Although the US, like many other parts of the world, has primarily come out of the stronghold of the COVID-19 pandemic, this unprecedented incident has raised issues in the entertainment industry that continue to engulf the industry. Entities within Hollywood are now caught up in a schism choosing between streaming videos on demand (SVOD) or traditional theatrical filmmaking. It has become a war of the old system versus the new system, and each one has its pros and cons.
The dilemma for movie studios now is whether to let go of the high-earning revenues of the theaters and focus solely on streaming. However, there are question marks over whether SVOD can throw up similar numbers to the box office hits or replicate its financial success.
To understand this multifaceted strategic choice that movie studios have to make, it is necessary to look into the shrinking theatrical window in the movie industry and the division between streaming and theatrical intellectual properties. Studios have to maximize their IP value, and several studios are taking conflicting approaches to achieve this in a landscape saddened with uncertainty and plenty of challenges.
The Shrinking Theatrical Window
For most of 2020, movie theaters were unsurprisingly shut down. So, movie studios were forced to directly release movies to consumers through PVOD (premium videos on demand) and several other streaming platforms. This has led to a seismic shift in how the industry handles movies in theaters and on streaming platforms.
Traditionally, Hollywood has an exclusive theatrical window of 60-90 days which meant that movies were not expected on streaming platforms until about seven months from when it was first released. However, this new seismic shift now sees movies being shifted to streaming platforms after just 45 days (or even lesser than that) in cinemas.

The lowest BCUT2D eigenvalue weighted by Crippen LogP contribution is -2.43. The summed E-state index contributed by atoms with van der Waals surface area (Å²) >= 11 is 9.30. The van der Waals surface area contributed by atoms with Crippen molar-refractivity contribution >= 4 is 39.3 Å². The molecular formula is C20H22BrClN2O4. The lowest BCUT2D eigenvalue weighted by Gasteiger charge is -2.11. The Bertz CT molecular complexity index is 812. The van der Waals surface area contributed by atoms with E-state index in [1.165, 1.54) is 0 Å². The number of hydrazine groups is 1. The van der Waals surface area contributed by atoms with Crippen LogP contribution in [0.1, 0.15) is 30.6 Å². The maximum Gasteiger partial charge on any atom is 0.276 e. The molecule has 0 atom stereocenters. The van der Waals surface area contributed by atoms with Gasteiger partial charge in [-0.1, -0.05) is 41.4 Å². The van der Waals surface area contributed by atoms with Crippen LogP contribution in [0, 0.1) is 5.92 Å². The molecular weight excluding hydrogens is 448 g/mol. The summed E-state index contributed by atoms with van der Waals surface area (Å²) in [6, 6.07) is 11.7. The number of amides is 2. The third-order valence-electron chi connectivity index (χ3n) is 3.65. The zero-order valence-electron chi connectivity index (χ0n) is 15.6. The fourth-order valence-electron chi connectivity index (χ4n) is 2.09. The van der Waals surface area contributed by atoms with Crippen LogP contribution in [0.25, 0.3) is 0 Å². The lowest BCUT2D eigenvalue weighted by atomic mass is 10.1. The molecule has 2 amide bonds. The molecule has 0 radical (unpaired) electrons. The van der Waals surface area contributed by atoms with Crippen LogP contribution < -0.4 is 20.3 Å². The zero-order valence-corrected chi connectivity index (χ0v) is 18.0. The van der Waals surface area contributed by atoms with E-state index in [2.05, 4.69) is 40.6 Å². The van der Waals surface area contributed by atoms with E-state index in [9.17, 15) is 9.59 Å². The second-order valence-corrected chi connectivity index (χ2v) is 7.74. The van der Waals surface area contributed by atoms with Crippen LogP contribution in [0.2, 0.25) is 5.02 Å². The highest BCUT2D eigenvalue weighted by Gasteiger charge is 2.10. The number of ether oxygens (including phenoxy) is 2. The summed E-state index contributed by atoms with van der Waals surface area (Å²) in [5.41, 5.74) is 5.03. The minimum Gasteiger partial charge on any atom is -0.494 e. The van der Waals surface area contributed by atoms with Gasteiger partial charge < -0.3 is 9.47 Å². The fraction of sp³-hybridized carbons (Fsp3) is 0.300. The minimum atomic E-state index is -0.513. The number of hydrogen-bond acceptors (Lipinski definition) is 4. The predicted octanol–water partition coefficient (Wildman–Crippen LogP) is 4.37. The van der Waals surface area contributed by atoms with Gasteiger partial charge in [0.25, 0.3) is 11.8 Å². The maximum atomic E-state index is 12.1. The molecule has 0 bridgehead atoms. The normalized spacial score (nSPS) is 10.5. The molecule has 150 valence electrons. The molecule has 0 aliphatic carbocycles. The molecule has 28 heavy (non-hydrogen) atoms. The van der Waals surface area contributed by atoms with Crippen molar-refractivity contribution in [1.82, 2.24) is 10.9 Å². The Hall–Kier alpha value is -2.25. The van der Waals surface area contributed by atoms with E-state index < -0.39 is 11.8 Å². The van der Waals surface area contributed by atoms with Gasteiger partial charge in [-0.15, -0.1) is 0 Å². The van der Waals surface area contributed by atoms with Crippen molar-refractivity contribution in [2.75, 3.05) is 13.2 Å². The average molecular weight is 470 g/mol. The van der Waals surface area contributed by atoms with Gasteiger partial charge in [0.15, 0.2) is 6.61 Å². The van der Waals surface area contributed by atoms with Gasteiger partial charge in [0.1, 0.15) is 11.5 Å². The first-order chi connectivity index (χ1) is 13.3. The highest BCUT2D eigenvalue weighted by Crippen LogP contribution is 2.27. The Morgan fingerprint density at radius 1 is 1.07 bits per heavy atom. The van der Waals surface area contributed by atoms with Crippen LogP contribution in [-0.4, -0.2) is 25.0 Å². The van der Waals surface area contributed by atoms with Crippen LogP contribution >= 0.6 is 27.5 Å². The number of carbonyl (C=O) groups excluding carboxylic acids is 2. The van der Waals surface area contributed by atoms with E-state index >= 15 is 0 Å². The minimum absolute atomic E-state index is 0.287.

Thankfully, experts have noted that this shrunk theatrical window hasn’t impacted the movies’ box office performance. This is backed up by films expected to hit huge box office figures pre-pandemic going on to hit such heights. Typical examples are F9 hitting $122 million since its opening weekend and A Quiet Place Part II hitting $146 million since its weekend debut. These figures are similar to the pre-covid estimates for these movies.
Most blockbuster movies get most of their income in the initial 38 days of their release, which is still in line with this new window. This explains why there is not much discrepancy in the expected and actual income despite having a shorter window.
The current consumer behaviors, existing within abnormal circumstances, imply that the theatrical windows for features that are pre-determined to be successful are not affected by streaming services. However, there has been cause for optimism for executives looking to get back to traditional distribution brought by movies such as F9, Godzilla vs. Kong. It is still well-established that the box office is yet to rebound from the effect of the pandemic. The domestic ticket sales for 2021 so far ($1.15 billion) are still about 38% lower than the one for 2020 ($1.86) for the same timeframe. This inconsistency is another reason why studios will try to add some more movies to their streaming libraries. The fact that there are eight leading players in the SVOD marketplace is proof of this.